Jeremy Corbyn For Prime Minister Campaign Group Sees Twitter Celebration Stunt Hijacked

This isn't quite what they had in mind.

13/09/2016 10:49 | Updated 13 September 2016

A pro-Jeremy Corbyn campaign group last night launched a social media campaign to celebrate the anniversary of the Labour leader’s historic election. 

The ‘Jeremy Corbyn for PM’ group asked users to submit their favourite moments of his first 12 months in office.

But the stunt backfired when it was hijacked by those less than impressed by Corbyn’s tenure.

Replies came in picking on Labour suffering the second largest deficit of any opposition party in the history of opinion polling, others targeting his perceived support for the Irish Republican Army. 

One person tackled his recent defence of appearing on Iranian state broadcaster Press TV, in which he described payments of up to £20,000 as “not an enormous amount”.

While the time he said those highlighting the anti-Semitism crisis in Labour were out to undermine his leadership because they were “nervous of the strength of the Labour party at local level” was also one person’s helpful contribution.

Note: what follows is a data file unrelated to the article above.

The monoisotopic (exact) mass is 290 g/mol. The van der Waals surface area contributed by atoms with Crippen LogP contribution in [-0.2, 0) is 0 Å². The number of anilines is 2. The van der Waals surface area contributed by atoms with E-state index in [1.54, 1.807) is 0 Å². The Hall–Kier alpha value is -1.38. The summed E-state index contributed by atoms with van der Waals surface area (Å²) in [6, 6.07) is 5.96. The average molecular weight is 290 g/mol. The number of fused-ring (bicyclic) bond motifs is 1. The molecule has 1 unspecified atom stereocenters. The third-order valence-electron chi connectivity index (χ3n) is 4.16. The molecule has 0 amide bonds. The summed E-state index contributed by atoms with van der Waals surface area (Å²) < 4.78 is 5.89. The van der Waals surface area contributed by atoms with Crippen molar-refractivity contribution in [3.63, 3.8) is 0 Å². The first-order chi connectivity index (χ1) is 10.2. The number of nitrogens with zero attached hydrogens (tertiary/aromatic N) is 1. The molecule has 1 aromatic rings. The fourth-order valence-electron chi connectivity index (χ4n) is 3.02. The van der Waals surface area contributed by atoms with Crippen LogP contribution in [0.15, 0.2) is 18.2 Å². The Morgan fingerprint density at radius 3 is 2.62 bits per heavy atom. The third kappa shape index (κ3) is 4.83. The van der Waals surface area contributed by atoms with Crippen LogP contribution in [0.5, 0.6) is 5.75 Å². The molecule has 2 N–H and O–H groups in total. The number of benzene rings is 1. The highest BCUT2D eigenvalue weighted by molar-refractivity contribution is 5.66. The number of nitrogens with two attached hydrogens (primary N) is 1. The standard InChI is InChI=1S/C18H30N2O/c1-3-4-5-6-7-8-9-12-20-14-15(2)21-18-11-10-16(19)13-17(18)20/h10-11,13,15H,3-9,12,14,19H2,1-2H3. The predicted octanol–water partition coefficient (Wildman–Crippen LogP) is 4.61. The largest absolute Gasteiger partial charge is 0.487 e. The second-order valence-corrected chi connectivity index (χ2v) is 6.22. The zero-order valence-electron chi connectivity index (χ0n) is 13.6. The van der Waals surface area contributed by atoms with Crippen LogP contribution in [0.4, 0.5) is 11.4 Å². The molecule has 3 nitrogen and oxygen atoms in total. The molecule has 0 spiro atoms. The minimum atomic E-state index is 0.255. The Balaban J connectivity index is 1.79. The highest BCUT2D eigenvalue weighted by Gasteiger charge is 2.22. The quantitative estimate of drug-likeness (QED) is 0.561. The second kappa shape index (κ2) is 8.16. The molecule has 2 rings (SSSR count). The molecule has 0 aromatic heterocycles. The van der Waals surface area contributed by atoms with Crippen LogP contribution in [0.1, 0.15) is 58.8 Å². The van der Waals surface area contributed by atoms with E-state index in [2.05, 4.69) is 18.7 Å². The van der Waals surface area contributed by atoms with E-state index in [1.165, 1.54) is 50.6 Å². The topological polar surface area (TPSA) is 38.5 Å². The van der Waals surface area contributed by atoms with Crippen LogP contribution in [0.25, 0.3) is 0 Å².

Another said their highlight was Corbyn saying the day after the EU referendum vote that “Article 50 must be invoked now”, before denying he ever called for an immediate Brexit

Others took a more comical view of the campaign, making jokes about Corbyn’s anger at the media not covering a parish council by-election win, the large crowds he draws to campaign rallies, and his reading out an autocue prompt “insert strong message here” at the Labour conference last year.

While the famous parody account of pro-Corbyn pressure group ‘Momentum’, a local branch of the campaign in leafy Surbiton, pointed to the time when they were reported to Twitter

The Spectator’s Alex Massie took the opportunity to use a line borrowed from Corbyn’s director of communications, Seumas Milne, to voice concern about the Corbyn campaign group’s stunt. 

There were also positive replies to the plea, however. The JC4PM campaign group, an unofficial team not directly linked to the Labour leader, posted some users’ submissions.


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